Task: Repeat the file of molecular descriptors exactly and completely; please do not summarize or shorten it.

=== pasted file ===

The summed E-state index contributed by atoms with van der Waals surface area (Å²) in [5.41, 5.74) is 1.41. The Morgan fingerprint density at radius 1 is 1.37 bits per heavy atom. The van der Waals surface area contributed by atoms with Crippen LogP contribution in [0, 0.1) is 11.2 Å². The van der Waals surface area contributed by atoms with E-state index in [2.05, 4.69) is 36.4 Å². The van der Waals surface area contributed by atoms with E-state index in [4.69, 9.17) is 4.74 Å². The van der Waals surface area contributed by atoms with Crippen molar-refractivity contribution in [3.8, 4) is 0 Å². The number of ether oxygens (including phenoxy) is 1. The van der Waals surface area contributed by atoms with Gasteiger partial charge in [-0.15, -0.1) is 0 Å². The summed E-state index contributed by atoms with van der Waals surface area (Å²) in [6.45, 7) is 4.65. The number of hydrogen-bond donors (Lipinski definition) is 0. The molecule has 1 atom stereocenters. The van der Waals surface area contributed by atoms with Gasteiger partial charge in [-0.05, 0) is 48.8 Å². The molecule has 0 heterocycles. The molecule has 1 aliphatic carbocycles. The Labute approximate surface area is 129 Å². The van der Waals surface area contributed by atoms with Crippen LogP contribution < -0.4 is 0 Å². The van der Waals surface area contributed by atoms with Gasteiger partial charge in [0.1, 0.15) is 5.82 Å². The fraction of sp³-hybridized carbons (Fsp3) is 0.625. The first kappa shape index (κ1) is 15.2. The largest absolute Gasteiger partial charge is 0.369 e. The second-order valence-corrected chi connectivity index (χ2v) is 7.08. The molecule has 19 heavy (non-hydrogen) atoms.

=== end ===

The summed E-state index contributed by atoms with van der Waals surface area (Å²) in [5.41, 5.74) is 1.41. The Morgan fingerprint density at radius 1 is 1.37 bits per heavy atom. The van der Waals surface area contributed by atoms with Crippen LogP contribution in [0, 0.1) is 11.2 Å². The van der Waals surface area contributed by atoms with E-state index in [2.05, 4.69) is 36.4 Å². The van der Waals surface area contributed by atoms with E-state index in [4.69, 9.17) is 4.74 Å². The van der Waals surface area contributed by atoms with Crippen molar-refractivity contribution in [3.8, 4) is 0 Å². The number of ether oxygens (including phenoxy) is 1. The van der Waals surface area contributed by atoms with Gasteiger partial charge in [-0.15, -0.1) is 0 Å². The summed E-state index contributed by atoms with van der Waals surface area (Å²) in [6.45, 7) is 4.65. The number of hydrogen-bond donors (Lipinski definition) is 0. The molecule has 1 atom stereocenters. The van der Waals surface area contributed by atoms with Gasteiger partial charge in [-0.05, 0) is 48.8 Å². The molecule has 0 heterocycles. The molecule has 1 aliphatic carbocycles. The Labute approximate surface area is 129 Å². The van der Waals surface area contributed by atoms with Crippen LogP contribution < -0.4 is 0 Å². The van der Waals surface area contributed by atoms with Gasteiger partial charge in [0.1, 0.15) is 5.82 Å². The fraction of sp³-hybridized carbons (Fsp3) is 0.625. The first kappa shape index (κ1) is 15.2. The largest absolute Gasteiger partial charge is 0.369 e. The second-order valence-corrected chi connectivity index (χ2v) is 7.08. The molecule has 19 heavy (non-hydrogen) atoms.